“We can live with that as it has become pointless playing in the MHL if it is run unprofessionally,” said Thaitchana who is also the club president.
UniKL-Ibil also dished out a surprise when they held Maybank 4-4 in the final Malaysia Hockey League (MHL) Premier Division league match.
It was actually a full dress rehearsal for the quarter-finals, as both teams will square off again in the last eight on Jan 29.
And the other set of quarter-finalists will also see Nur Insafi and Sapura squaring off again.
However, both the results can’t be taken as a yardstick for the knock-our stage, as it has no bearings on the standings.
K. Gobinathan set the tone for Maybank with a fifth minute penalty corner goal, but Nor Faeez Ibrahim equalised in the seventh minute, and the match went into high gear.
Nor Faeez then gave Unikl-Ibil the lead in the ninth minute, and Taufik Hamid made it 3-1 in the 27th minute.
Maybank came back strongly with goals from Gobinathan (28th), Hafifi Hafiz (40th) and Suhaimi Ibrahim (52nd).
But in the final minute, Amir Farid scored a field goal to give the young side a well deserved draw.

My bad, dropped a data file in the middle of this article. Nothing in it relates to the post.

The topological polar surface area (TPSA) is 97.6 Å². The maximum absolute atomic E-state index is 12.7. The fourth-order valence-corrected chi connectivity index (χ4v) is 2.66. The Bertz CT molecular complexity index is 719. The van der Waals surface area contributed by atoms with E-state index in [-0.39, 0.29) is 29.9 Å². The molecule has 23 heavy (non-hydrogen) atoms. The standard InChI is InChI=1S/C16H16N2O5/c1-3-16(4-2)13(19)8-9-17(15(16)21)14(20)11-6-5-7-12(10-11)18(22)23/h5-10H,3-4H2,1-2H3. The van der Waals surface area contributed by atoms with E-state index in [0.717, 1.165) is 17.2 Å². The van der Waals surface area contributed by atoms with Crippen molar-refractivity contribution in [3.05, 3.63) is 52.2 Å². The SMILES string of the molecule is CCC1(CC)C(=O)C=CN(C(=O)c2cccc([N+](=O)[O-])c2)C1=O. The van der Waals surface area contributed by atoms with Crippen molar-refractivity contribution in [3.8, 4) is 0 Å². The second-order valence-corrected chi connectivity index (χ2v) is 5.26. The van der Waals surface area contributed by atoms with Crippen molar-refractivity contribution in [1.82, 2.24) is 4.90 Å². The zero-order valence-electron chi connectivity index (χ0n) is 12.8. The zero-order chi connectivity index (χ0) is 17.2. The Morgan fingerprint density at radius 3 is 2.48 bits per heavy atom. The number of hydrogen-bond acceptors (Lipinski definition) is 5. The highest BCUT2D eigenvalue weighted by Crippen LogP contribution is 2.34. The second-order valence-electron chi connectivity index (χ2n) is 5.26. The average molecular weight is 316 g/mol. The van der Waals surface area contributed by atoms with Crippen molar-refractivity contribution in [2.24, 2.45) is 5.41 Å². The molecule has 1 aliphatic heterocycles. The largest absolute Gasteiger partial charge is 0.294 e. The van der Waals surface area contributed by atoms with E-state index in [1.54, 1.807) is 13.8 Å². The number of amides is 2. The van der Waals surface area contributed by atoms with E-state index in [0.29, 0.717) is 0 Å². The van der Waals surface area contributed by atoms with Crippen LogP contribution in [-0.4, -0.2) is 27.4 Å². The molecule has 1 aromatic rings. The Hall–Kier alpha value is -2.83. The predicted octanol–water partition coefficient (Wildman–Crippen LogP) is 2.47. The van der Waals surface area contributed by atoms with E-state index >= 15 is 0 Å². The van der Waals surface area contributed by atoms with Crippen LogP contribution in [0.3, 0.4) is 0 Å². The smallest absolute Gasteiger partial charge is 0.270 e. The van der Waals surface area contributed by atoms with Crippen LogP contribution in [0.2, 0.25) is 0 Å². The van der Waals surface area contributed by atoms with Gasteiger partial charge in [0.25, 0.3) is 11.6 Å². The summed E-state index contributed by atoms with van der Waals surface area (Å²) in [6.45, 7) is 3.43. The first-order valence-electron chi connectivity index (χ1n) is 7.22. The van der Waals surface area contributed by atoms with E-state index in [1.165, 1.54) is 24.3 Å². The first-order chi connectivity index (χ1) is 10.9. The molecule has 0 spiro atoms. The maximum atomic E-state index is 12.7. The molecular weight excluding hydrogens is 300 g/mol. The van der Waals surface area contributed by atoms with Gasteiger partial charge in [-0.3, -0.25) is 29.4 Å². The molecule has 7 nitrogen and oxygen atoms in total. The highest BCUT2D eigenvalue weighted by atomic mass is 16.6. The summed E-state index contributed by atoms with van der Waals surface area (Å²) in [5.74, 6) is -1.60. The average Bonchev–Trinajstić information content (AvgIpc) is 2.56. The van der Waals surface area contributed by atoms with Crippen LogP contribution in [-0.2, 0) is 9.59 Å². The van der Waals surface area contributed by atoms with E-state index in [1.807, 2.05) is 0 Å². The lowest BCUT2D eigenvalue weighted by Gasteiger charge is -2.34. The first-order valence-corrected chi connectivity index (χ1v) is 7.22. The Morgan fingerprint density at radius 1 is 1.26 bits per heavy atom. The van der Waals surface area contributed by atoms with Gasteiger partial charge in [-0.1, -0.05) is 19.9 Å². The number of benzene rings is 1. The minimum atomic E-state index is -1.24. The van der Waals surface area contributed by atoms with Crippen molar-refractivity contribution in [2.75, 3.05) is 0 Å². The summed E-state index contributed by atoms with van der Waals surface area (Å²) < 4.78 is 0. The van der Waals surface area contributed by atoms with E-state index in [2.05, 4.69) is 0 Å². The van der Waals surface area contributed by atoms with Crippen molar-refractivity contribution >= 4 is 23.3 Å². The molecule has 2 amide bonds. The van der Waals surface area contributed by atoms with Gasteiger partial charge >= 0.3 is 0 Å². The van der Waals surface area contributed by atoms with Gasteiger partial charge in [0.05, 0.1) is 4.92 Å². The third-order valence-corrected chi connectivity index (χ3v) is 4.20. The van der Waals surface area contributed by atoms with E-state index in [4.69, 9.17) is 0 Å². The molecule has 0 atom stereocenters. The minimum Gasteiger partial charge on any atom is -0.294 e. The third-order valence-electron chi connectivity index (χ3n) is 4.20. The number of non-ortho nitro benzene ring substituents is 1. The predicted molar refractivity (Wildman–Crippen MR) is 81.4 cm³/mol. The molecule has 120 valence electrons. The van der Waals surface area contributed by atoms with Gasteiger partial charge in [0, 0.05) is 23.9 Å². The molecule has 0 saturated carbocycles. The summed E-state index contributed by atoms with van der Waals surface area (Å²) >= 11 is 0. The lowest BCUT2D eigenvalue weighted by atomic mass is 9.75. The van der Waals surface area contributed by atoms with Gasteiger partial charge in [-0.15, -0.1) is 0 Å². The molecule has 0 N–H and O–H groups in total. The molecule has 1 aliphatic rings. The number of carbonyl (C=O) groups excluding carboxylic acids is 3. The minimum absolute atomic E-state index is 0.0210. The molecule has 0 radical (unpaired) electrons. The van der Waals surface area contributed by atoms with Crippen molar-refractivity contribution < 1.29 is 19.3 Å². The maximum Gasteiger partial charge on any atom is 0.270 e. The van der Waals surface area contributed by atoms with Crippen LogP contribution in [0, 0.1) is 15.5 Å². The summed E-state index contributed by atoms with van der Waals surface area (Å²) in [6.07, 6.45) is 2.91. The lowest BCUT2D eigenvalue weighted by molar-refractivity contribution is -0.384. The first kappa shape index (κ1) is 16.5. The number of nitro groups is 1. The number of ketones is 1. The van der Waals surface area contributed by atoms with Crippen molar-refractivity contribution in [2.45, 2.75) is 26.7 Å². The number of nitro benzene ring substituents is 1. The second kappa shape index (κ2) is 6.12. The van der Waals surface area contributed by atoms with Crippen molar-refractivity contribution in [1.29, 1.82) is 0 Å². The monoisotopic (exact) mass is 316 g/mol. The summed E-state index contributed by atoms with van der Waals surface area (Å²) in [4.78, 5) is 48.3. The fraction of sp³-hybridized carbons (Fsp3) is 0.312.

In another match, Nur Insafi scored off Vinod Kumar (10th, 66th), Kul Bushan (15th) and Nur Hrsikesa (56th). The Sapura goal was scored by S. Kuhan in the 34th minute.
RESULTS: Sapura 1 Nur Insafi 4, UniKL-Ibil 4 Maybank 4, Tenaga Nasional 4 KL Hockey Club 3.

P W D L F A Pts
KLHC 10 8 1 1 34 13 25
TENAGA 10 8 0 2 27 11 24
MAYBANK 10 4 4 2 20 15 16
SAPURA 10 3 2 5 17 17 11
NUR INSAFI 10 2 1 7 14 34 7
UNIKL 10 0 2 8 9 30 2

Saturday, January 23, 2010

New Straits Times rule hockey and netball

NST hockey and netball players with their medals.

A SHAHIR OTHMAN field goal was enough to seal victory for the New Straits Times editorial team in the NPC-Milo Inter-Media 9-a-Side Hockey and Netball Championships in Kelab Aman, Kuala Lumpur yesterday.
The NST “B” team made it a double for the newspaper when they emerged champions in the netball tournament after edging the National Press Club team 4-3 in an intense final.
The hockey final saw NST “A”, which was the side representing the editorial department, face-off with NST “B”, a combined team of staff from all other departments.